“By the time a film of mine makes it into the theatres, I have a love-hate relationship with it,” claims William Friedkin. “There is always something I could have done to make it better.” But it’s hard to see how he could have improved upon The French Connection, his adaptation of Robin Moore’s non-fiction novel about Jimmy ‘Popeye’ Doyle, a racist, trash-taking New York cop whose unorthodox methods uncovered a French heroin ring.
Based on real-life drug-busters Eddie Egan and Sonny Grosso, Friedkin’s film was shot in a semi-documentary style that was as ground-breaking as it was at odds with his personal vision of cinema. Convinced that film really could change the world, Friedkin had started his career making ‘serious’ movies. But after the release of his fourth feature, the gay drama The Boys In The Band, the young artist received a call from the legendary Howard Hawks. “People don’t want stories about people’s problems or any of that psychological shit,” the creator of Rio Bravo and Red River explained. “What they want is action stories. Every time I made a film like that, with a lotta good guys against bad guys, it had a lotta success.”
So was The French Connection William Friedkin’s attempt to make a crowd-pleasing action picture? To a certain extent. These being the Vietnam-emasculated 1970s, the battle lines in the story couldn’t be drawn too clearly. Sure, foul-mouthed Jimmy Doyle carried a badge but he wasn’t above shooting a man in the back. But while the film ends with the apparent escape of drugs baron Alain Charn (aka ‘Frog One’) and Doyle’s execution of an FBI double-agent, The French Connection plays a populist game and doesn’t really deal with the questions of corruption and paranoia that came with the Watergate era. “What we were doing wasn’t making fucking films to hang in The Louvre,” Friedkin recalls. “We were making films to entertain the people and if they didn’t do that first, they didn’t fulfill their primary purpose.”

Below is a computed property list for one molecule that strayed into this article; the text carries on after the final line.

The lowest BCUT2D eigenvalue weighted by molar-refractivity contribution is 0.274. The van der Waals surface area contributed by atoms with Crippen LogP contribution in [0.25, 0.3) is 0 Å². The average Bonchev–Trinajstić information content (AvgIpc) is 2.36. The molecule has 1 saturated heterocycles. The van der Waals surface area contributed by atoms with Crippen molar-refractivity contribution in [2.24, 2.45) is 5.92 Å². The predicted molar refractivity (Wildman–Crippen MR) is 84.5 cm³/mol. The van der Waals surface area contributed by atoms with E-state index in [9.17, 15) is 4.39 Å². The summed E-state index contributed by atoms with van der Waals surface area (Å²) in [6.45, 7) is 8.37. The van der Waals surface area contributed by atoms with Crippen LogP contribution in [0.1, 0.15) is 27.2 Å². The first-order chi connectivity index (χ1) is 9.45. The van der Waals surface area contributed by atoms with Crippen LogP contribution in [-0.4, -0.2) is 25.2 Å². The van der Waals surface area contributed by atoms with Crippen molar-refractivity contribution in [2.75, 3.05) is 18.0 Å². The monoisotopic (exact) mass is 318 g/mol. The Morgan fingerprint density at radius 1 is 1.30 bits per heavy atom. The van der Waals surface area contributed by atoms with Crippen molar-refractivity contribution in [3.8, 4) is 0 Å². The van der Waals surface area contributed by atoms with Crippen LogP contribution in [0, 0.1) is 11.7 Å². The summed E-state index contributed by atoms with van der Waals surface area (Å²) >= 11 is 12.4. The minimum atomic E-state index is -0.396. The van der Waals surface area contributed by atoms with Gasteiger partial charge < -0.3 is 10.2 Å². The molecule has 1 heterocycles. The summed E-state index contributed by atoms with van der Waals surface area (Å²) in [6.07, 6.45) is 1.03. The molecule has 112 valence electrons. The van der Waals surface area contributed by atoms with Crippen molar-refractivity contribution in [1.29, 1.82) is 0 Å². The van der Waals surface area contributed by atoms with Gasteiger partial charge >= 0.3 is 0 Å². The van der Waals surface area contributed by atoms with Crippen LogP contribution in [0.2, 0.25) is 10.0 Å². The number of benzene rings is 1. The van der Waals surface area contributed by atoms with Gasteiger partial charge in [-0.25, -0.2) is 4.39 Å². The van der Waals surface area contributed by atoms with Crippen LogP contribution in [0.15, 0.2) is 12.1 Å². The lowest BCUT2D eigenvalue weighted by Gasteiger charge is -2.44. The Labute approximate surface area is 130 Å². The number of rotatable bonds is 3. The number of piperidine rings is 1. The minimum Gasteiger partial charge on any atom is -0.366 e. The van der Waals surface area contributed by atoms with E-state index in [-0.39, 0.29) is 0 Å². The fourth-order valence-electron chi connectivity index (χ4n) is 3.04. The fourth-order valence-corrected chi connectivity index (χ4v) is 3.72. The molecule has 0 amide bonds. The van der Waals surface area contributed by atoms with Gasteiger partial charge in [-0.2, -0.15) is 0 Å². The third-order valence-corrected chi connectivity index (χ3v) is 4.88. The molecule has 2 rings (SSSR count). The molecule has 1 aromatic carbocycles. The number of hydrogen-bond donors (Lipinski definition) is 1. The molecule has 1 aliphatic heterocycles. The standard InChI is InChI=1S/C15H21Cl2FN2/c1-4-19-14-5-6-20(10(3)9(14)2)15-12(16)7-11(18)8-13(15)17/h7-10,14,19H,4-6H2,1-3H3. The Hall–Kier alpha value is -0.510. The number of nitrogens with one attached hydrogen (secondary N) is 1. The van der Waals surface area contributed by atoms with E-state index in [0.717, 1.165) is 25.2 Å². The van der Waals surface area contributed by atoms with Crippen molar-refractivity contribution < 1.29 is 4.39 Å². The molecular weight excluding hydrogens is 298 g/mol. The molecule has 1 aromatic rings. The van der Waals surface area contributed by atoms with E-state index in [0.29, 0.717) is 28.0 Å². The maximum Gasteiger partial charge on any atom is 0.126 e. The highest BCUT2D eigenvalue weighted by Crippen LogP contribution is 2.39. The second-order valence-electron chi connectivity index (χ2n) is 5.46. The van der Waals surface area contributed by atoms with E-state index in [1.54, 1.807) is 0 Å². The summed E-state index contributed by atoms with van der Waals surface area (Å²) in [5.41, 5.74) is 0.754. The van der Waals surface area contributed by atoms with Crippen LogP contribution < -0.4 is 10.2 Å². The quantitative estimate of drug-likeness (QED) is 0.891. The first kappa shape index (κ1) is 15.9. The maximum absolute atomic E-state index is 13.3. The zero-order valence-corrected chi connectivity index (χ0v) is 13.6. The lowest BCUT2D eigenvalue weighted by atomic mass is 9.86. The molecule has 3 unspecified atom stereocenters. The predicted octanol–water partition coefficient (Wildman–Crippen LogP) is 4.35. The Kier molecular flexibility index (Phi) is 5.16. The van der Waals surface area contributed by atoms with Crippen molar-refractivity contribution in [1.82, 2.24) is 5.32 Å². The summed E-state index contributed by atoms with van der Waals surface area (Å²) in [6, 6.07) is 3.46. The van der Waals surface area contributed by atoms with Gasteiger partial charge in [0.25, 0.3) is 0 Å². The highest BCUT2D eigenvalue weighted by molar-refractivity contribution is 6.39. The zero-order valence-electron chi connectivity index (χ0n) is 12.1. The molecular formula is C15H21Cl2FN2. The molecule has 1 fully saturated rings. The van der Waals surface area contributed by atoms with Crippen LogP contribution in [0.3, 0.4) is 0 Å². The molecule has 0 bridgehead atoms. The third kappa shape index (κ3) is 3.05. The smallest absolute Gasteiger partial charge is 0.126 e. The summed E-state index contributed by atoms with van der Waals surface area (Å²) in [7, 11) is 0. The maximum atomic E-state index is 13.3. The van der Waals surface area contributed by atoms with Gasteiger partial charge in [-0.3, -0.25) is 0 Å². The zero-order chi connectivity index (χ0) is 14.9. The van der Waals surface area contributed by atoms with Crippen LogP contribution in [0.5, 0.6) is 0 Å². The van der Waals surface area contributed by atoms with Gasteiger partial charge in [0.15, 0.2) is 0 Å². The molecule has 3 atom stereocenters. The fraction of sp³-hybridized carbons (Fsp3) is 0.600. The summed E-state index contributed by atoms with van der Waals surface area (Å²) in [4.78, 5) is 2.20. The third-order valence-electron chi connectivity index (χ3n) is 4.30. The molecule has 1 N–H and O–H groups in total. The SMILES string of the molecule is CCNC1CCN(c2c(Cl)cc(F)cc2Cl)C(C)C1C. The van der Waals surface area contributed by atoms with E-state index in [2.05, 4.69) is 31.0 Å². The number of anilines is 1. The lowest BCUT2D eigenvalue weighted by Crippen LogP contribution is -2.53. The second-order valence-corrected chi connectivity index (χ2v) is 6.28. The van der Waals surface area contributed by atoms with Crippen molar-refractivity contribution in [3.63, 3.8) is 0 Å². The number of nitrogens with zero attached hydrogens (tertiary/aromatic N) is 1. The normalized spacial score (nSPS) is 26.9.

And entertaining The French Connection certainly is. Featuring career-best turns from Hackman, Fernando Rey and Roy Scheider (who went from character actor to bona star in the space of this performance) and a superb semi-improvised script, the picture highlights the drudgery of police work (the soporific stake outs, the hours spent eavesdropping on wire taps) while delivering all the prerequisites of the modern cop movie. This combination of social commentary and superb stunts comes to a head in the film’s most celebrated sequence.
It was producer Phil D’Antoni who came up with the idea of a car chase through the streets of Lower Manhattan. After all, a similar scene had worked very well in an earlier film D’Antoni had produced called Bullitt. Friedkin, who was still more interested in interaction than action, reluctantly conceded.
The car chase to end all car chases
That the sequence he captured completely eclipses Peter Yates’ effort has a lot to do with the authenticity that peppers the entire picture. The fact the city Hackman tears through looks so convincing is because Friedkin shot entirely on location. And while the majority of the driving was performed by stunt great Bill Hickman, Hackman also took his turn at the wheel. Indeed, it was with the leading man in the driver’s seat that Doyle’s car struck another vehicle and ploughed into a concrete pillar. Relieved to discover that his star was okay, Friedkin was then told that the tight schedule meant he would have to make do with the footage he already had. It says a lot for the way the director cut the picture that the botched footage he filmed was sufficient to fuel one of the finest action sequences in all cinema.
Just as amazing was the film’s performance at the Oscars, winning the awards for Best Picture, Director, Actor, Adapted Screenplay and Editing (Roy Scheider lost out to The Last Picture Show’s Ben Johnson in the Supporting Actor category). This success didn’t satisfy William Friedkin, however, who spent the day after the ceremony visiting a psychiatrist. “I was profoundly upset,” he remembers. “I told the shrink I had won an Oscar and didn’t think that I deserved it. It was not so much unworthiness I felt as much as I had a perspective: the Shostakovich Seventh Symphony, the Beethoven Fifth Symphony, I’ve never done anything like that.” It was atypical modesty from the man so full of hot air, he was nicknamed ‘Hurricane Billy’.